can be interpreted as a search for wisdom from the spheres above and from those who have traveled the
Path before us; as well as by our willingness to serve as vehicles of expression for the Light, the "limitless
Light" that we seek as archetypal energy of our personal luminosity and illumination.

Just like Alchemy looks at the human body and mind as vessels where all transmutations take place,
sometimes serving as athanor or oven as well as the
prima materia being subjected to the processes,
each Sefirah on the Tree of Life can serve as vessel as well as athanor. The emanations from the Tree are
aspects of God’s personality as well as archetypes for humanity and become both male and female,
yin/yang, giving and receiving energies, according to the intention of the Divine Light that flows through the
spheres.  The archetypal marriage of opposites that Jung identifies with individuation is explicitly
suggested in the Zohar: “The blessed Holy One does not place His abode anywhere male and female are
not found together.”

Cabala scholar Dr. Daniel Matt emphasizes that the Sacred Marriage or hierosgamos that fuses male and
female, good and evil, light and dark is the essential act of creation.  We need to embrace the vision of a
universe being constantly created and re-created by the opposite powers of the One.  In fact, modern
interpretation of many of these texts emphasizes the need to recognize the “feminine side of God” through
Binah the Mother (the third Sefirah on the Tree that gives birth to humanity) and Shekhinah, the daughter
and Bride (reflected in Malkuth, the Kingdom and 10th Sefirah) who manifests on our behalf to bring us
back to redemption.  Shekhinah is the benevolent feminine energy that makes it all possible and who
brings us home as we, ourselves, bring home the Bride.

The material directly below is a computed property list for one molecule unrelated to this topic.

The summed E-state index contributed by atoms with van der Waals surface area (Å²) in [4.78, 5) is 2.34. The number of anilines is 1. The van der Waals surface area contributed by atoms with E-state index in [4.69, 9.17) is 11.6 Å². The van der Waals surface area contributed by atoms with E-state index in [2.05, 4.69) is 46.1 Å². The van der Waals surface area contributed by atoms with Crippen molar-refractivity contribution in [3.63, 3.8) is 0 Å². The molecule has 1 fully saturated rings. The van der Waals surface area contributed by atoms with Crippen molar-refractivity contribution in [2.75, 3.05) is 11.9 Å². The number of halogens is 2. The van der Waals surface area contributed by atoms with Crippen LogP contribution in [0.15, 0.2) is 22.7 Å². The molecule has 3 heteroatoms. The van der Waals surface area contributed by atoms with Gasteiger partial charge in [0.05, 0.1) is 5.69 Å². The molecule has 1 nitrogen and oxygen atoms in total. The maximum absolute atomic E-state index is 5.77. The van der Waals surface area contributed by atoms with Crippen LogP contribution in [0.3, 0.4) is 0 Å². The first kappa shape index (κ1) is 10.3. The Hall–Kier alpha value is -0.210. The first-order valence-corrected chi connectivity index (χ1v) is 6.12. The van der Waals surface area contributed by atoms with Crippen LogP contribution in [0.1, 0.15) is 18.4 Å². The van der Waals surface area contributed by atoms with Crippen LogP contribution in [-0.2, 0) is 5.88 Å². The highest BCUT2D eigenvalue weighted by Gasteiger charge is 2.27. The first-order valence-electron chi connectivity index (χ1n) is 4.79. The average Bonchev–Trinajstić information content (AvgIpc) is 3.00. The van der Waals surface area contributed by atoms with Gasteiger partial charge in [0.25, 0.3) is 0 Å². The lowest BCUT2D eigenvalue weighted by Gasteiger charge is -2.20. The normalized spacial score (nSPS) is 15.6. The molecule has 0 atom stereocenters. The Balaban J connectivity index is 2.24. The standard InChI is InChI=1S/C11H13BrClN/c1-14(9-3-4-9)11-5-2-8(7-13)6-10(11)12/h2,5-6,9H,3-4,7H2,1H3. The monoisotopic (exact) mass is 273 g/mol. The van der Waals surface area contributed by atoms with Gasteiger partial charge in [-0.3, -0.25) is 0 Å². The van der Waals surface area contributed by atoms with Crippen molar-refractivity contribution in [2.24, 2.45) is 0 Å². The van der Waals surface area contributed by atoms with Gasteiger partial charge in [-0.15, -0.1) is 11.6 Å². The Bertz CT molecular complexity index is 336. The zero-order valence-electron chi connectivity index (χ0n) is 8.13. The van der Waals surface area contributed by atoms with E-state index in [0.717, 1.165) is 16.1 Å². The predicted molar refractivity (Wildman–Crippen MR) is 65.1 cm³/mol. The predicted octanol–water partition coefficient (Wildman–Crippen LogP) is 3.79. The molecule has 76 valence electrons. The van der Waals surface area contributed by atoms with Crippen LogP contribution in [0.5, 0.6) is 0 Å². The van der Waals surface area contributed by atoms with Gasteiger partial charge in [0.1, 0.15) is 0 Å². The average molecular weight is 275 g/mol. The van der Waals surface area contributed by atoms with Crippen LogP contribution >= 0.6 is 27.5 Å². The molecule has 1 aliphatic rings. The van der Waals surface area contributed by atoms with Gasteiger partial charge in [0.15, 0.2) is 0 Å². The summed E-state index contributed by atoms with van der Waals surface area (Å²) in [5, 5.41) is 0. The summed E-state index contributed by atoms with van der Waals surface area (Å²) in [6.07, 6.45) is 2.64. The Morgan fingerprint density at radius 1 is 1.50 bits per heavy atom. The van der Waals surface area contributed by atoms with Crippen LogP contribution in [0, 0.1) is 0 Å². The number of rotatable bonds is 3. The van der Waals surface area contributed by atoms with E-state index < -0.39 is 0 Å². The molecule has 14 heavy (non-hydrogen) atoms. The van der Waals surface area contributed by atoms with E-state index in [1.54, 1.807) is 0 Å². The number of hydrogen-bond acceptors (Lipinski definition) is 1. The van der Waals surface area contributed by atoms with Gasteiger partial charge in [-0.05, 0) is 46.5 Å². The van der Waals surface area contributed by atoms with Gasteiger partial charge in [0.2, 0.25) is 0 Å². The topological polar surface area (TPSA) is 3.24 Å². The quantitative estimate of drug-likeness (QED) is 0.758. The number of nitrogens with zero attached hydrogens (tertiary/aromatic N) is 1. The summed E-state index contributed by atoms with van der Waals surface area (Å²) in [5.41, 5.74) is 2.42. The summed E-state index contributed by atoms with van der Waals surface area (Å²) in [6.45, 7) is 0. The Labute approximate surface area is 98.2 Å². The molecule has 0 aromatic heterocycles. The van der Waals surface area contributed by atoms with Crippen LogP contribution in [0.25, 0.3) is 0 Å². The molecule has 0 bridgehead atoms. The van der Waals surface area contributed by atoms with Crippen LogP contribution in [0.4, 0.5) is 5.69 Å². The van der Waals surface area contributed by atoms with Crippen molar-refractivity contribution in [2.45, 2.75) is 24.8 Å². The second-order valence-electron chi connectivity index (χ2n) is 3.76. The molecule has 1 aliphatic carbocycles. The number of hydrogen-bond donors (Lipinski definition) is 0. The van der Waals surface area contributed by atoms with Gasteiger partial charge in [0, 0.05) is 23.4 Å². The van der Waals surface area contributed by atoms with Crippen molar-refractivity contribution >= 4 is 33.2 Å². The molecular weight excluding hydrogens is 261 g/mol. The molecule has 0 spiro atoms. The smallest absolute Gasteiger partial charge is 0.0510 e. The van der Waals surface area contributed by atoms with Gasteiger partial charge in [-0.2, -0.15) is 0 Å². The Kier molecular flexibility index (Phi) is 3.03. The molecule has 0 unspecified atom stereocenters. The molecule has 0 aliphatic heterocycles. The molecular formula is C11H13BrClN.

The Hermetic tradition fully embraced many of the rituals of the Cabala School.  By the 19th century we see
its influence in several of the esoteric movements that also used Tarot as a tool to communicate with the
numinous.  The practice still continues today: one meditates with the cards and with the Hebrew letters
and at the same time we use the Tree of Life as the mythical structure that guides us through the many
levels of awareness that lead us to the Beloved.

Mystical Cabala, for example, is all about union and about relationship: with ourselves, with the world that
surrounds us, with the Divine.  When we meditate on the Tree of Life, we allow the energies of the Sefirotic
emanations to lead us into new levels of consciousness as our soul journeys in search of enlightenment.  
Dion Fortune notes that “Qabalah is as much a method of using the mind as a system of knowledge.”(p.
65) Unless we learn to train the mind, the knowledge in Cabala is never revealed to us.  Each sphere is “bi-
sexual;” and the archetypes assigned to each sphere represent both vices and virtues, all depending on
the degrees or potencies one is able to reach within each emanation. (D. Fortune, p. 99) This is not an
easy Path.  Cabala, like Alchemy or mystical Tarot or any other esoteric tradition, requires careful study and
application.  

When we are dealing with archetypal energies, where do we draw the line?  Even Jesus Christ has been
called a mystical Cabalist, as his teachings echo deep understanding of this tradition.  Moreover, the term
“Christ consciousness” has come to symbolize in western mystery schools the attainment of avatar or